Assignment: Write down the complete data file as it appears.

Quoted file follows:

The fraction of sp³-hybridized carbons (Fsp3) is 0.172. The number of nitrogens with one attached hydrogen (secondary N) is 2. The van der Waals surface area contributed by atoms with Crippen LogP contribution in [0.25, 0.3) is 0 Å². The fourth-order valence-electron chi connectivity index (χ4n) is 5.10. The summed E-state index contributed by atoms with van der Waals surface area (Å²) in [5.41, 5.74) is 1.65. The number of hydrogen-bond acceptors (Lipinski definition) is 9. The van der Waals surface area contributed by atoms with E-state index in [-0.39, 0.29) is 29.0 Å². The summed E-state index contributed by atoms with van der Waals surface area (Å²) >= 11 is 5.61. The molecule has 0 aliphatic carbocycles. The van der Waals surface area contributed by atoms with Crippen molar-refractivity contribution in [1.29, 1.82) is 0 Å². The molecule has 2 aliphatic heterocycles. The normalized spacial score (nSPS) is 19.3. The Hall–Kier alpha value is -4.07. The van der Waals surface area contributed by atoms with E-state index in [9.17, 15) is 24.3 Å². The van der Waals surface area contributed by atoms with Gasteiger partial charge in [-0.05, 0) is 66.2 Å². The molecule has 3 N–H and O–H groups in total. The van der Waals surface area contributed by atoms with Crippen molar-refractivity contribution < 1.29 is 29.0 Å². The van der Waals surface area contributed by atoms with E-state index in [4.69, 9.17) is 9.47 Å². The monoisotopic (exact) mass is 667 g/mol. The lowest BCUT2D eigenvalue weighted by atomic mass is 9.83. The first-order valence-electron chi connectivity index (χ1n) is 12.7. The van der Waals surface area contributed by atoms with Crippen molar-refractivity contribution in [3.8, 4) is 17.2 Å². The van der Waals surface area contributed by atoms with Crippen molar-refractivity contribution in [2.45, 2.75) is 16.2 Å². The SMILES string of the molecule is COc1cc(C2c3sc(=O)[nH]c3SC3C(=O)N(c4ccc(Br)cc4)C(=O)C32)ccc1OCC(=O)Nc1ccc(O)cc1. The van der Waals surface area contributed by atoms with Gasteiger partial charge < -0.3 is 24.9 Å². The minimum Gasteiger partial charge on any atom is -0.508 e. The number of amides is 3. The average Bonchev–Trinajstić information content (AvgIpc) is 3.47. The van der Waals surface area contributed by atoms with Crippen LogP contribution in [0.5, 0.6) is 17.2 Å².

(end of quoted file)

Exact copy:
The fraction of sp³-hybridized carbons (Fsp3) is 0.172. The number of nitrogens with one attached hydrogen (secondary N) is 2. The van der Waals surface area contributed by atoms with Crippen LogP contribution in [0.25, 0.3) is 0 Å². The fourth-order valence-electron chi connectivity index (χ4n) is 5.10. The summed E-state index contributed by atoms with van der Waals surface area (Å²) in [5.41, 5.74) is 1.65. The number of hydrogen-bond acceptors (Lipinski definition) is 9. The van der Waals surface area contributed by atoms with E-state index in [-0.39, 0.29) is 29.0 Å². The summed E-state index contributed by atoms with van der Waals surface area (Å²) >= 11 is 5.61. The molecule has 0 aliphatic carbocycles. The van der Waals surface area contributed by atoms with Crippen molar-refractivity contribution in [1.29, 1.82) is 0 Å². The molecule has 2 aliphatic heterocycles. The normalized spacial score (nSPS) is 19.3. The Hall–Kier alpha value is -4.07. The van der Waals surface area contributed by atoms with E-state index in [9.17, 15) is 24.3 Å². The van der Waals surface area contributed by atoms with Gasteiger partial charge in [-0.05, 0) is 66.2 Å². The molecule has 3 N–H and O–H groups in total. The van der Waals surface area contributed by atoms with Crippen molar-refractivity contribution < 1.29 is 29.0 Å². The van der Waals surface area contributed by atoms with E-state index in [4.69, 9.17) is 9.47 Å². The monoisotopic (exact) mass is 667 g/mol. The lowest BCUT2D eigenvalue weighted by atomic mass is 9.83. The first-order valence-electron chi connectivity index (χ1n) is 12.7. The van der Waals surface area contributed by atoms with Crippen molar-refractivity contribution in [3.8, 4) is 17.2 Å². The van der Waals surface area contributed by atoms with Crippen molar-refractivity contribution in [2.45, 2.75) is 16.2 Å². The SMILES string of the molecule is COc1cc(C2c3sc(=O)[nH]c3SC3C(=O)N(c4ccc(Br)cc4)C(=O)C32)ccc1OCC(=O)Nc1ccc(O)cc1. The van der Waals surface area contributed by atoms with Gasteiger partial charge < -0.3 is 24.9 Å². The minimum Gasteiger partial charge on any atom is -0.508 e. The number of amides is 3. The average Bonchev–Trinajstić information content (AvgIpc) is 3.47. The van der Waals surface area contributed by atoms with Crippen LogP contribution in [0.5, 0.6) is 17.2 Å².